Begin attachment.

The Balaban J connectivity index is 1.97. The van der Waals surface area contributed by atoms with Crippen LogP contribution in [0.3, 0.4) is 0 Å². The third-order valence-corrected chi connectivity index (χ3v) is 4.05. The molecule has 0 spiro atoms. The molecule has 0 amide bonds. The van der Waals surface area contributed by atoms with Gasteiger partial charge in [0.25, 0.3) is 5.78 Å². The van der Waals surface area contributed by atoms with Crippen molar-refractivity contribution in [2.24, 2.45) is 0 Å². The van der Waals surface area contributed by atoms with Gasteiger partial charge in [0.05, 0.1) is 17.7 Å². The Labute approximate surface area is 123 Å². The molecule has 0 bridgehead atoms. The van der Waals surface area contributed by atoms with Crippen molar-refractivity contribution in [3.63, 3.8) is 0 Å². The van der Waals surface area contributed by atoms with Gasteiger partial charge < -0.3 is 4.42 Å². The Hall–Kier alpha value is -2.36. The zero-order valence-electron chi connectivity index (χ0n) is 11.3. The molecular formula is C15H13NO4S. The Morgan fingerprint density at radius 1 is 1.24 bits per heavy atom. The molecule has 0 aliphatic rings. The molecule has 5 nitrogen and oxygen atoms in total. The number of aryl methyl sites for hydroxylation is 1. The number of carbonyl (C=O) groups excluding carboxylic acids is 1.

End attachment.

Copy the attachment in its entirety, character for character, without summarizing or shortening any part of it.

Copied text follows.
The Balaban J connectivity index is 1.97. The van der Waals surface area contributed by atoms with Crippen LogP contribution in [0.3, 0.4) is 0 Å². The third-order valence-corrected chi connectivity index (χ3v) is 4.05. The molecule has 0 spiro atoms. The molecule has 0 amide bonds. The van der Waals surface area contributed by atoms with Gasteiger partial charge in [0.25, 0.3) is 5.78 Å². The van der Waals surface area contributed by atoms with Crippen molar-refractivity contribution in [2.24, 2.45) is 0 Å². The van der Waals surface area contributed by atoms with Gasteiger partial charge in [0.05, 0.1) is 17.7 Å². The Labute approximate surface area is 123 Å². The molecule has 0 bridgehead atoms. The van der Waals surface area contributed by atoms with Crippen molar-refractivity contribution in [3.63, 3.8) is 0 Å². The van der Waals surface area contributed by atoms with Gasteiger partial charge < -0.3 is 4.42 Å². The Hall–Kier alpha value is -2.36. The zero-order valence-electron chi connectivity index (χ0n) is 11.3. The molecular formula is C15H13NO4S. The Morgan fingerprint density at radius 1 is 1.24 bits per heavy atom. The molecule has 0 aliphatic rings. The molecule has 5 nitrogen and oxygen atoms in total. The number of aryl methyl sites for hydroxylation is 1. The number of carbonyl (C=O) groups excluding carboxylic acids is 1.